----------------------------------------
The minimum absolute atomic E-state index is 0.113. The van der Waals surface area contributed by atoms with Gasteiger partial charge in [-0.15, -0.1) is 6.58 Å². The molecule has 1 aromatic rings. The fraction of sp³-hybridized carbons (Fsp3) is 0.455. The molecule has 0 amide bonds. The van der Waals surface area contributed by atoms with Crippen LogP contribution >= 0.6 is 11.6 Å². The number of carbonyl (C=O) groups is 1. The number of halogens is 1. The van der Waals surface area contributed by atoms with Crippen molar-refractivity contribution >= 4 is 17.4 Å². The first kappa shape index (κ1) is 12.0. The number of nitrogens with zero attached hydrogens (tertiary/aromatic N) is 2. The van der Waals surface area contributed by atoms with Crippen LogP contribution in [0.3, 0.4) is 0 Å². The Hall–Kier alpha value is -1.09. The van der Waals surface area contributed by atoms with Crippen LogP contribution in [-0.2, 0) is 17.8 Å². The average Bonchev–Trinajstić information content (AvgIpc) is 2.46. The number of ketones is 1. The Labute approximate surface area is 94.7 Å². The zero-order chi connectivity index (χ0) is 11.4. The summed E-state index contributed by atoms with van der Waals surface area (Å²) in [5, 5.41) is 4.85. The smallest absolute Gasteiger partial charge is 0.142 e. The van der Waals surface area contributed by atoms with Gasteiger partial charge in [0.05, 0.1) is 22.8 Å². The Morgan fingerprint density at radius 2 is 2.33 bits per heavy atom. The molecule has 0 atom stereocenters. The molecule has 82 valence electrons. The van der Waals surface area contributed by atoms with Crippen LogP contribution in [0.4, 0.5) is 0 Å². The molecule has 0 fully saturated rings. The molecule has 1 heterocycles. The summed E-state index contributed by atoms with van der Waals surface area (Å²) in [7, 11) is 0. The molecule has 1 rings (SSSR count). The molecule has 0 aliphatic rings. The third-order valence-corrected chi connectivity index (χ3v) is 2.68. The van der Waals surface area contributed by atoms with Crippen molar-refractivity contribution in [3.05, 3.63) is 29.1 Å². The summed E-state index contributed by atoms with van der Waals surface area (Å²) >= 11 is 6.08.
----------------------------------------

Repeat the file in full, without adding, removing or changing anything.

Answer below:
The minimum absolute atomic E-state index is 0.113. The van der Waals surface area contributed by atoms with Gasteiger partial charge in [-0.15, -0.1) is 6.58 Å². The molecule has 1 aromatic rings. The fraction of sp³-hybridized carbons (Fsp3) is 0.455. The molecule has 0 amide bonds. The van der Waals surface area contributed by atoms with Crippen LogP contribution >= 0.6 is 11.6 Å². The number of carbonyl (C=O) groups is 1. The number of halogens is 1. The van der Waals surface area contributed by atoms with Crippen molar-refractivity contribution >= 4 is 17.4 Å². The first kappa shape index (κ1) is 12.0. The number of nitrogens with zero attached hydrogens (tertiary/aromatic N) is 2. The van der Waals surface area contributed by atoms with Crippen LogP contribution in [0.3, 0.4) is 0 Å². The Hall–Kier alpha value is -1.09. The van der Waals surface area contributed by atoms with Crippen LogP contribution in [-0.2, 0) is 17.8 Å². The average Bonchev–Trinajstić information content (AvgIpc) is 2.46. The number of ketones is 1. The Labute approximate surface area is 94.7 Å². The zero-order chi connectivity index (χ0) is 11.4. The summed E-state index contributed by atoms with van der Waals surface area (Å²) in [5, 5.41) is 4.85. The smallest absolute Gasteiger partial charge is 0.142 e. The van der Waals surface area contributed by atoms with Gasteiger partial charge in [0.05, 0.1) is 22.8 Å². The Morgan fingerprint density at radius 2 is 2.33 bits per heavy atom. The molecule has 0 atom stereocenters. The molecule has 82 valence electrons. The van der Waals surface area contributed by atoms with Crippen LogP contribution in [0.4, 0.5) is 0 Å². The molecule has 0 fully saturated rings. The molecule has 1 heterocycles. The summed E-state index contributed by atoms with van der Waals surface area (Å²) in [7, 11) is 0. The molecule has 1 rings (SSSR count). The molecule has 0 aliphatic rings. The third-order valence-corrected chi connectivity index (χ3v) is 2.68. The van der Waals surface area contributed by atoms with Crippen molar-refractivity contribution in [3.05, 3.63) is 29.1 Å². The summed E-state index contributed by atoms with van der Waals surface area (Å²) >= 11 is 6.08.